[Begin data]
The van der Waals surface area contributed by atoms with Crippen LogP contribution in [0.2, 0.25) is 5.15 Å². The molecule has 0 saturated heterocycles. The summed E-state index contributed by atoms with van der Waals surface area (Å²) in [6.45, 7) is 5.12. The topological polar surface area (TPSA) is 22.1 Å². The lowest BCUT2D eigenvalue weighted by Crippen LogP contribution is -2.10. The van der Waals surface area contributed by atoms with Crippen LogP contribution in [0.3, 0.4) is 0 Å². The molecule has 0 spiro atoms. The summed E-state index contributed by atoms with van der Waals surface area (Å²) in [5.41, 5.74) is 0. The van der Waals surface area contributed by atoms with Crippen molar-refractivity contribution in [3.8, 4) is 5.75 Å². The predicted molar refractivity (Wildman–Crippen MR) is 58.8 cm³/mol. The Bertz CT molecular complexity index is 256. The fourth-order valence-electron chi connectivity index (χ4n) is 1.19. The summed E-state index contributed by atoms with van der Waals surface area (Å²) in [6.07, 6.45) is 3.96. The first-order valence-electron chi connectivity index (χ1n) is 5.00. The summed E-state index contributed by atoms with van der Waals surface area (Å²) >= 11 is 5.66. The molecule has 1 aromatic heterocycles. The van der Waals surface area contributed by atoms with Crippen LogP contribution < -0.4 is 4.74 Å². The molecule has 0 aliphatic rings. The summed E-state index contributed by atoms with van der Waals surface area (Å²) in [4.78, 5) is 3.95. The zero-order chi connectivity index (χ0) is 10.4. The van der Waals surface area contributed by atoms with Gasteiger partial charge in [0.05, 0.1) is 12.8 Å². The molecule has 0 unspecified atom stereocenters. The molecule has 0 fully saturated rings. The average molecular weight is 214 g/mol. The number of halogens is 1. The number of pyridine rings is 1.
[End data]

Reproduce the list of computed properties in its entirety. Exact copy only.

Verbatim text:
The van der Waals surface area contributed by atoms with Crippen LogP contribution in [0.2, 0.25) is 5.15 Å². The molecule has 0 saturated heterocycles. The summed E-state index contributed by atoms with van der Waals surface area (Å²) in [6.45, 7) is 5.12. The topological polar surface area (TPSA) is 22.1 Å². The lowest BCUT2D eigenvalue weighted by Crippen LogP contribution is -2.10. The van der Waals surface area contributed by atoms with Crippen LogP contribution in [0.3, 0.4) is 0 Å². The molecule has 0 spiro atoms. The summed E-state index contributed by atoms with van der Waals surface area (Å²) in [5.41, 5.74) is 0. The van der Waals surface area contributed by atoms with Crippen molar-refractivity contribution in [3.8, 4) is 5.75 Å². The predicted molar refractivity (Wildman–Crippen MR) is 58.8 cm³/mol. The Bertz CT molecular complexity index is 256. The fourth-order valence-electron chi connectivity index (χ4n) is 1.19. The summed E-state index contributed by atoms with van der Waals surface area (Å²) in [6.07, 6.45) is 3.96. The first-order valence-electron chi connectivity index (χ1n) is 5.00. The summed E-state index contributed by atoms with van der Waals surface area (Å²) >= 11 is 5.66. The molecule has 1 aromatic heterocycles. The van der Waals surface area contributed by atoms with Crippen LogP contribution < -0.4 is 4.74 Å². The molecule has 0 aliphatic rings. The summed E-state index contributed by atoms with van der Waals surface area (Å²) in [4.78, 5) is 3.95. The zero-order chi connectivity index (χ0) is 10.4. The van der Waals surface area contributed by atoms with Gasteiger partial charge in [0.05, 0.1) is 12.8 Å². The molecule has 0 unspecified atom stereocenters. The molecule has 0 fully saturated rings. The average molecular weight is 214 g/mol. The number of halogens is 1. The number of pyridine rings is 1.